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Cycling: Boiling-hot Kittel claims fifth Tour stage win

PAU, France (Reuters) - German Marcel Kittel was once again a cut above the rest as he claimed his fifth victory in this year’s Tour de France, winning a crash-ridden 11th stage in emphatic style on Wednesday.

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The Quick-Step Floors rider, who now has 14 stages to his name, left it late to launch his sprint but easily beat Dutchman Dylan Groenewegen (LottoNL-Jumbo) and Norway’s Edvald Boasson Hagen (Dimension Data).

Boasson Hagen raised his arms as if he had won but was comprehensively beaten by Kittel and Groenewegen after 203.5km from Eymet.

Britain’s Chris Froome retained the overall leader’s yellow jersey on a relaxed day for Team Sky’s defending champion, but some of his rivals did not have a quiet day.

Three of the main contenders crashed as last year’s runner-up Romain Bardet, third overall, Jakob Fuglsang (fifth) and twice winner Alberto Contador (12th) hit the deck in separate incidents.

Fuglsang was involved in a crash at the feed zone and sustained small fractures in his wrist and elbow but he will start on Thursday, his Astana team said. Astana’s Dario Cataldo was forced to abandon the race because of a wrist injury after the Italian also fell.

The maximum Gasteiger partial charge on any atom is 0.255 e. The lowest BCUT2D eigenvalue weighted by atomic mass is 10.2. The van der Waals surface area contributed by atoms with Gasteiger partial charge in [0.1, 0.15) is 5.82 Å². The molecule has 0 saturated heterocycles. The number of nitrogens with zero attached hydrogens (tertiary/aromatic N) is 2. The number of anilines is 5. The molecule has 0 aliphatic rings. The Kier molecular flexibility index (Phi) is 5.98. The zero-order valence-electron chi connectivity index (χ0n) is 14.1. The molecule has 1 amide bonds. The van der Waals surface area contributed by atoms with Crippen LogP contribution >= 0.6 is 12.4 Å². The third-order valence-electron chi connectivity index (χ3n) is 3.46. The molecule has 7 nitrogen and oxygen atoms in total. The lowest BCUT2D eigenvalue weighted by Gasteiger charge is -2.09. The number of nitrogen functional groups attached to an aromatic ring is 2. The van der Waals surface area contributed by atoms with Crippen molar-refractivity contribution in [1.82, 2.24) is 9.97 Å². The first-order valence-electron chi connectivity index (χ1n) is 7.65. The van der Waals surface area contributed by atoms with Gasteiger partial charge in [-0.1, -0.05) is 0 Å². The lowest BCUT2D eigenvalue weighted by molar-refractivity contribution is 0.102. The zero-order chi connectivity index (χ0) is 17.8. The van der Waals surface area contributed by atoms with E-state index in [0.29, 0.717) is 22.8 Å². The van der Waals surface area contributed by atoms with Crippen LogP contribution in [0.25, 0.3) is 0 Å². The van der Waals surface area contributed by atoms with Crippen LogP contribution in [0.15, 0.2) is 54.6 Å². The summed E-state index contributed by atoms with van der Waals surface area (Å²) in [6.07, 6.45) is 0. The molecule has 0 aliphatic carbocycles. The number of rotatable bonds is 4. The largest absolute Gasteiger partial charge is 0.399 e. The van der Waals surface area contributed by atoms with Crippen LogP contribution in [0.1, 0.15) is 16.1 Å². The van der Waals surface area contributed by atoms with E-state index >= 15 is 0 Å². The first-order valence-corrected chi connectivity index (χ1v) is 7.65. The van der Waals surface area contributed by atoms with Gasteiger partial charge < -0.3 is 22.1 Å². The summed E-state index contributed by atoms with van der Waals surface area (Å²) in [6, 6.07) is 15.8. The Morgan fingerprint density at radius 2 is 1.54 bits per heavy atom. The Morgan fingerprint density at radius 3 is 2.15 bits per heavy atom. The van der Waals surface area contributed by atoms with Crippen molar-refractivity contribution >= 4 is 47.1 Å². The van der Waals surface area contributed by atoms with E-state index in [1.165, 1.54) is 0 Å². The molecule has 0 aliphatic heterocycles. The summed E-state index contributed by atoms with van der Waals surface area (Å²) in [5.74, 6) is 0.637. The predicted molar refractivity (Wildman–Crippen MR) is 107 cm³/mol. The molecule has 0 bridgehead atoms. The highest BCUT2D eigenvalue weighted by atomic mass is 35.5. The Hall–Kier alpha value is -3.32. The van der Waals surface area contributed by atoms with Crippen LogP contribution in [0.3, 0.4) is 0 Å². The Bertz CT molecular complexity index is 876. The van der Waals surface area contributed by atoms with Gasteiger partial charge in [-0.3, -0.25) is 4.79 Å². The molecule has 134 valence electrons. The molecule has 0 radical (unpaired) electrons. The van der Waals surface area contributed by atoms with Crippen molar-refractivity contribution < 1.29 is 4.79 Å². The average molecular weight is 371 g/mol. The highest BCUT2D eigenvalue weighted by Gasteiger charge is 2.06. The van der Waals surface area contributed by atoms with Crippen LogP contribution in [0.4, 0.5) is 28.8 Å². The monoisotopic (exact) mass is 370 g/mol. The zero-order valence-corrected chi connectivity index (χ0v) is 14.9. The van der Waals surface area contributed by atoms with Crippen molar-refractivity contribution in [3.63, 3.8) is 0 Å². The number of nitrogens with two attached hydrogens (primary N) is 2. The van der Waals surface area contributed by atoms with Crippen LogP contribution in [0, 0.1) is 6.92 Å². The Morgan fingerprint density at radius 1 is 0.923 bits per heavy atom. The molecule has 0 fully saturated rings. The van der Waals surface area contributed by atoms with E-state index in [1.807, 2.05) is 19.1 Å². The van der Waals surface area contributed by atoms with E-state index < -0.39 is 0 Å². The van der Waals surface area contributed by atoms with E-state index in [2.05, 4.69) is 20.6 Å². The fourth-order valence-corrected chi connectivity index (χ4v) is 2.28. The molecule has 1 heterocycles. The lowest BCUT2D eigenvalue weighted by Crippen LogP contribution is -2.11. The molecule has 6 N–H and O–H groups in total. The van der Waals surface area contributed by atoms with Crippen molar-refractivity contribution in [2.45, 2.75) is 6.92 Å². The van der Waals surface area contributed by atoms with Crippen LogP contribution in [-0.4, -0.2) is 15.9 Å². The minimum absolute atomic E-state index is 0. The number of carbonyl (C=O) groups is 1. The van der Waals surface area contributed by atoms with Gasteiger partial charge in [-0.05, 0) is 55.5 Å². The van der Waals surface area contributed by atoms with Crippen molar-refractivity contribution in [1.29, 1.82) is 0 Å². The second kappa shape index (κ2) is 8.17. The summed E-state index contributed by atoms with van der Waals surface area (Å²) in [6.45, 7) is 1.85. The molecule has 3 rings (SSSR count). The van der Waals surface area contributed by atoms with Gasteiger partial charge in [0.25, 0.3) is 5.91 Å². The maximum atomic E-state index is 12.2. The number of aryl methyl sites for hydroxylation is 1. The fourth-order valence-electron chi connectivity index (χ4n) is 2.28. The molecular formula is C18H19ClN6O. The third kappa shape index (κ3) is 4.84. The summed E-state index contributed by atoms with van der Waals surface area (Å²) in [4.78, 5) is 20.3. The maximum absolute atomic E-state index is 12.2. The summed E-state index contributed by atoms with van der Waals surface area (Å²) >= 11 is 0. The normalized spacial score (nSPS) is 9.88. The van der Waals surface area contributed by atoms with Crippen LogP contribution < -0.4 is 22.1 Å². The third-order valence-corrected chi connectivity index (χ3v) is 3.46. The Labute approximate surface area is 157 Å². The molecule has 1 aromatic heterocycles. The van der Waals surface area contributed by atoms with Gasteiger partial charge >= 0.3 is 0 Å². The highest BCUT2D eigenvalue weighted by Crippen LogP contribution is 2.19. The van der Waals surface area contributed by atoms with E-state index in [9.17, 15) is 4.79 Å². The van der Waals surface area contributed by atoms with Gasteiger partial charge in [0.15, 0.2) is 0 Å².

Frenchman Bardet, meanwhile, avoided serious injury.

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“I escaped unhurt but now I’m happy that the flat stages are over,” said Bardet, who is expected to attack in Thursday’s 12th stage, a 214.5-km trek featuring three major climbs and a summit finish in Peyragudes.

Contador, who slipped down the general classification after a bad day in the Jura mountains on Sunday, fell off his bike 25km from the finish but managed to make it back to the peloton with the help of his Trek-Segafredo team mate Jarlinson Pantano.

He suffered bruises to his hip and elbow. Contador’s fall was the latest in a series of crashes on the Tour for the Spaniard, who was forced to abandon the race in 2014 and 2016.

“I never believed in bad luck, but this Tour is putting me to the limit, especially psychologically,” he said.

“But those who think I will give up don’t know me.”

At that point, the main pack was traveling at full speed as the sprinters’ teams rode hard at the front to catch the last fugitive of the day, Maciej Bodnar of Poland.

The exhausted Bora-Hansgrohe rider was reined in 250 meters from the line before Kittel stole the show yet again.

Reporting by Julien Pretot, editing by Ed Osmond